Say strangers cannot be trusted; citing possible emergencies, even doctors demand exemption
New Delhi: While Delhi Chief Minister Arvind Kejriwal may be encouraging carpooling as the odd-even restriction on car movement is set to start from January 1, but Delhiites are reluctant to go for it, saying that strangers cannot be trusted.
Kejriwal had suggested that people should opt for carpooling to avoid inconvenience. However, many people are considering public transport as an option but not carpooling.
"I do not prefer to sit in a car in which strangers are sitting. Crime has been reported in such cases where people carpool," said Samiksha, a research scholar at JNU.
Doctors say carpooling is not viable for them because of professional demands.
Sanjiv Bhoi, additional medical superintendent, AIIMS Trauma Centre, questioned why doctors were not exempted from the scheme, adding that carpooling will not work for him.
"It will be extremely difficult for doctors to abide by the odd-even rule. Even if it is just 15 days, we doctors cannot
be totally dependent on carpooling or public transport," Bhoi said.
He added, "Those who are working in government offices can carpool since they have similar office timings but such is not our case.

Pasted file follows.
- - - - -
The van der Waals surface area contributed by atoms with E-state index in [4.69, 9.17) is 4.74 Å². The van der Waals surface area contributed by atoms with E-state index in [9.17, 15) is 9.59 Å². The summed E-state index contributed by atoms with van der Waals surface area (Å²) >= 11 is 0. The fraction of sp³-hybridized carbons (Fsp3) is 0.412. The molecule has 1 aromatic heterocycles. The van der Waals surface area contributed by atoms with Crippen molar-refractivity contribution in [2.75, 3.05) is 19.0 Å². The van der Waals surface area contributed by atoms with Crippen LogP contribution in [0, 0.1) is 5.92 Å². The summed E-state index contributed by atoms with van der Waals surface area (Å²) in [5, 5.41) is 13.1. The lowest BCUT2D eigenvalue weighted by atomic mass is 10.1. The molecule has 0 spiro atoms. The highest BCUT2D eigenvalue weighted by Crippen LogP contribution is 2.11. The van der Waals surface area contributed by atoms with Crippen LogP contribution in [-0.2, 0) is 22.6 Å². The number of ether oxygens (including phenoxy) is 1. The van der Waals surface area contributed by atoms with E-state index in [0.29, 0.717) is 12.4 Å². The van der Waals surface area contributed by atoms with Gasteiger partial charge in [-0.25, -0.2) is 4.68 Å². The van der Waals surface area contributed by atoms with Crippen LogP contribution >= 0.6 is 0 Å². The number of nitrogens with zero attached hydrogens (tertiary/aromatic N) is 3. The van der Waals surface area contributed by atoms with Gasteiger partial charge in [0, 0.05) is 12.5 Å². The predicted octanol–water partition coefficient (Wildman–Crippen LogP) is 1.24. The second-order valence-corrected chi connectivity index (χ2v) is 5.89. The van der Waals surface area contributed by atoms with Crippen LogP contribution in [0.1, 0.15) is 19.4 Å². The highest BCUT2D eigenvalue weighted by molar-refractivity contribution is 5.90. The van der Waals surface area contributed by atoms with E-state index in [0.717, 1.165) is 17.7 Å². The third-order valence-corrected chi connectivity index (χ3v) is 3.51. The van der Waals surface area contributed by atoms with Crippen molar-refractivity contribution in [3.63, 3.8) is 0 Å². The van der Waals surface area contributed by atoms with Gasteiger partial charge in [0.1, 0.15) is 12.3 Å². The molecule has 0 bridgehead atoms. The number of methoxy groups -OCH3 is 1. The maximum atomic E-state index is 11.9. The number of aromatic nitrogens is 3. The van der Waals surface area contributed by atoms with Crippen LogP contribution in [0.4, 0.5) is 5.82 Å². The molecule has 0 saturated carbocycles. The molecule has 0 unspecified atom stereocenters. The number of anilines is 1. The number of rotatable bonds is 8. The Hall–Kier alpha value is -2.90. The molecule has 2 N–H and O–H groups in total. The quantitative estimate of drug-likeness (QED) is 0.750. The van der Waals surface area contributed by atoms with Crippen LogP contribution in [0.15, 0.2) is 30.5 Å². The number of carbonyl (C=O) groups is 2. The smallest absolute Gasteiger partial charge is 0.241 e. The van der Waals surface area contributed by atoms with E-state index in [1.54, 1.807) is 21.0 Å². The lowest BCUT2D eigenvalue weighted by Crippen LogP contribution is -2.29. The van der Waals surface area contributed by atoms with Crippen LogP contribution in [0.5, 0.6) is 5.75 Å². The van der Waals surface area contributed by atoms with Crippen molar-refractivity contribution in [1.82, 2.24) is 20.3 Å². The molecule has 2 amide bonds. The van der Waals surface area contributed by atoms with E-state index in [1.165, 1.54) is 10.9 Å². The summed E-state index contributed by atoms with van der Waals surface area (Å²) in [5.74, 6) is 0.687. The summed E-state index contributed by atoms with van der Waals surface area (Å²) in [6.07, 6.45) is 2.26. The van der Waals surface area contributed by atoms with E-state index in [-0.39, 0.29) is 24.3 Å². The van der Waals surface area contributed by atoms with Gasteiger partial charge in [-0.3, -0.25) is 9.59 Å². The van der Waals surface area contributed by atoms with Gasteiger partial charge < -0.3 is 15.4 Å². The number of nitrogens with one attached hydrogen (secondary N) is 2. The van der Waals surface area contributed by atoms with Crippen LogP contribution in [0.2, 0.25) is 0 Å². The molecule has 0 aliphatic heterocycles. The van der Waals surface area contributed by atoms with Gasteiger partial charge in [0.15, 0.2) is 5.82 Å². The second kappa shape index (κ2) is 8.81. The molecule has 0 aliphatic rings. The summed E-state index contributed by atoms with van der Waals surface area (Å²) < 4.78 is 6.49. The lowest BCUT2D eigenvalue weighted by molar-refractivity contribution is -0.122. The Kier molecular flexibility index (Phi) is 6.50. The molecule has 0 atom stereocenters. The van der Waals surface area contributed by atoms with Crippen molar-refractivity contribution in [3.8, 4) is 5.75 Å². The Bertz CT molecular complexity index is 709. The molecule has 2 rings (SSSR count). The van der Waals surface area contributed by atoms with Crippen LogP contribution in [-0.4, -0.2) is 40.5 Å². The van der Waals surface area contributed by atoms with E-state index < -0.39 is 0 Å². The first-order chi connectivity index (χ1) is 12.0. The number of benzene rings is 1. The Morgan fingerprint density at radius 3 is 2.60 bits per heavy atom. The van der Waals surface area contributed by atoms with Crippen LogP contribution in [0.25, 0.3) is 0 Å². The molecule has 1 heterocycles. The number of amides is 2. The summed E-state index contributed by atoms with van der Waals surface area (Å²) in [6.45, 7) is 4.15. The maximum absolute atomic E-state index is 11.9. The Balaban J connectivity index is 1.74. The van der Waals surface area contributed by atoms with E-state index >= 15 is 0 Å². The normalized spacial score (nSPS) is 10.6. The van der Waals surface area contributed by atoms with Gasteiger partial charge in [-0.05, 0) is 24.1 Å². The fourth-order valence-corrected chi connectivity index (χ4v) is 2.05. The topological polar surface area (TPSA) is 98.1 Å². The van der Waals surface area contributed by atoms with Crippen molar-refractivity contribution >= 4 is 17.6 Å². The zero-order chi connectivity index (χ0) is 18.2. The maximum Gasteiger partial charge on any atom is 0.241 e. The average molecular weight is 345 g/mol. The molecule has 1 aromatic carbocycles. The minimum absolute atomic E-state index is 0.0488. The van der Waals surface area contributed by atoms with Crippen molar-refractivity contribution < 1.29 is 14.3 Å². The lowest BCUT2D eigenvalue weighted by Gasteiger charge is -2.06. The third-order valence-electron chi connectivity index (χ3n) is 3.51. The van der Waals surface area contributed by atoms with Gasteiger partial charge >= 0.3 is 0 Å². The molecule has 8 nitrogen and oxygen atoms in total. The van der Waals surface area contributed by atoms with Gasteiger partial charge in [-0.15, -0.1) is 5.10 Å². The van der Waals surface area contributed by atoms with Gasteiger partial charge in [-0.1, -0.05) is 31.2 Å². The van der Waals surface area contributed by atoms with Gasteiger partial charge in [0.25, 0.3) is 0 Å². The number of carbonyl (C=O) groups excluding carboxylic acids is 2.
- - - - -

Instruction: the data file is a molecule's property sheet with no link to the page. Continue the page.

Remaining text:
What if we get an emergency call and have to rush to some other location in the day? If they (the Delhi government) have exempted emergency vehicles such as ambulance, then they should have thought of doctors as well."
As the Delhi government gears up to implement the odd-even numbered scheme on cars from January 1, the Delhi High Court yesterday sought clarification from the city government on the exemption to single women drivers and two-wheeler users. CM Arvind Kejriwal met volunteers, comprising personnel from civil defence, National Cadet Corps and National Service Scheme, at Chhatrasal stadium to make them aware about their specific role in the odd-even drive. A division bench of Justice Hima Kohli and Sunil Gaur asked the city government to clarify ‘why such exemption is necessary’.